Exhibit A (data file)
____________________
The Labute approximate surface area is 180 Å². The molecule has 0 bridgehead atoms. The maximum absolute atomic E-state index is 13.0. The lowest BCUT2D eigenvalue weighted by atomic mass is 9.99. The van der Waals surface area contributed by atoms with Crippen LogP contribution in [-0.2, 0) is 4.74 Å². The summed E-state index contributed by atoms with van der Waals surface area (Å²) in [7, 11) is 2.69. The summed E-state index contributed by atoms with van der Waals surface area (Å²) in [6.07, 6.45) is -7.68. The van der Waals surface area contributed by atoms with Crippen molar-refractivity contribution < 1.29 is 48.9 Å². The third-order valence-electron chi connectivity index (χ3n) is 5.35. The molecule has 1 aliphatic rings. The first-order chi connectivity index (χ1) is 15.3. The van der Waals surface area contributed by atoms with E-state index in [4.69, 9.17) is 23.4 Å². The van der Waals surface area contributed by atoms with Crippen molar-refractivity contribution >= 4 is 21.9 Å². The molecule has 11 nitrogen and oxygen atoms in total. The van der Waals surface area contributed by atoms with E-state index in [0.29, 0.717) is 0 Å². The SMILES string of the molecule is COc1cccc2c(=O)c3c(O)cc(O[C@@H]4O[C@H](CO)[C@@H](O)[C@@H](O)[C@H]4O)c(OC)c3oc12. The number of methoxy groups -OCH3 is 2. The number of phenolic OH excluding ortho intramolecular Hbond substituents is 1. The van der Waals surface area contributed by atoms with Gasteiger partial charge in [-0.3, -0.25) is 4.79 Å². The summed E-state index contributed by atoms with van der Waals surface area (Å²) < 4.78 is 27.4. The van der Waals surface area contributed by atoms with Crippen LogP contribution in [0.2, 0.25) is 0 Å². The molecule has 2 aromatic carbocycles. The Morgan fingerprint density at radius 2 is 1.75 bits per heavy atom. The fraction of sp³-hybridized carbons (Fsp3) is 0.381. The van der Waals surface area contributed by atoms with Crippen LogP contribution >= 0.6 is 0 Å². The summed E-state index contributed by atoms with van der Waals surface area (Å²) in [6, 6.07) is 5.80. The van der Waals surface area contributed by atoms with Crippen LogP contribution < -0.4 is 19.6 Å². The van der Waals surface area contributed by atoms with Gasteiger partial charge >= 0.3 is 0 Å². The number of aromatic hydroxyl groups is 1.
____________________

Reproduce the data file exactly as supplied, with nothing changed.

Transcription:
The Labute approximate surface area is 180 Å². The molecule has 0 bridgehead atoms. The maximum absolute atomic E-state index is 13.0. The lowest BCUT2D eigenvalue weighted by atomic mass is 9.99. The van der Waals surface area contributed by atoms with Crippen LogP contribution in [-0.2, 0) is 4.74 Å². The summed E-state index contributed by atoms with van der Waals surface area (Å²) in [7, 11) is 2.69. The summed E-state index contributed by atoms with van der Waals surface area (Å²) in [6.07, 6.45) is -7.68. The van der Waals surface area contributed by atoms with Crippen molar-refractivity contribution < 1.29 is 48.9 Å². The third-order valence-electron chi connectivity index (χ3n) is 5.35. The molecule has 1 aliphatic rings. The first-order chi connectivity index (χ1) is 15.3. The van der Waals surface area contributed by atoms with E-state index in [4.69, 9.17) is 23.4 Å². The van der Waals surface area contributed by atoms with Crippen molar-refractivity contribution >= 4 is 21.9 Å². The molecule has 11 nitrogen and oxygen atoms in total. The van der Waals surface area contributed by atoms with E-state index in [0.29, 0.717) is 0 Å². The SMILES string of the molecule is COc1cccc2c(=O)c3c(O)cc(O[C@@H]4O[C@H](CO)[C@@H](O)[C@@H](O)[C@H]4O)c(OC)c3oc12. The number of methoxy groups -OCH3 is 2. The number of phenolic OH excluding ortho intramolecular Hbond substituents is 1. The van der Waals surface area contributed by atoms with Gasteiger partial charge in [-0.3, -0.25) is 4.79 Å². The summed E-state index contributed by atoms with van der Waals surface area (Å²) < 4.78 is 27.4. The van der Waals surface area contributed by atoms with Crippen LogP contribution in [0.2, 0.25) is 0 Å². The molecule has 2 aromatic carbocycles. The Morgan fingerprint density at radius 2 is 1.75 bits per heavy atom. The fraction of sp³-hybridized carbons (Fsp3) is 0.381. The van der Waals surface area contributed by atoms with Crippen LogP contribution >= 0.6 is 0 Å². The summed E-state index contributed by atoms with van der Waals surface area (Å²) in [6, 6.07) is 5.80. The van der Waals surface area contributed by atoms with Crippen LogP contribution < -0.4 is 19.6 Å². The van der Waals surface area contributed by atoms with Gasteiger partial charge >= 0.3 is 0 Å². The number of aromatic hydroxyl groups is 1.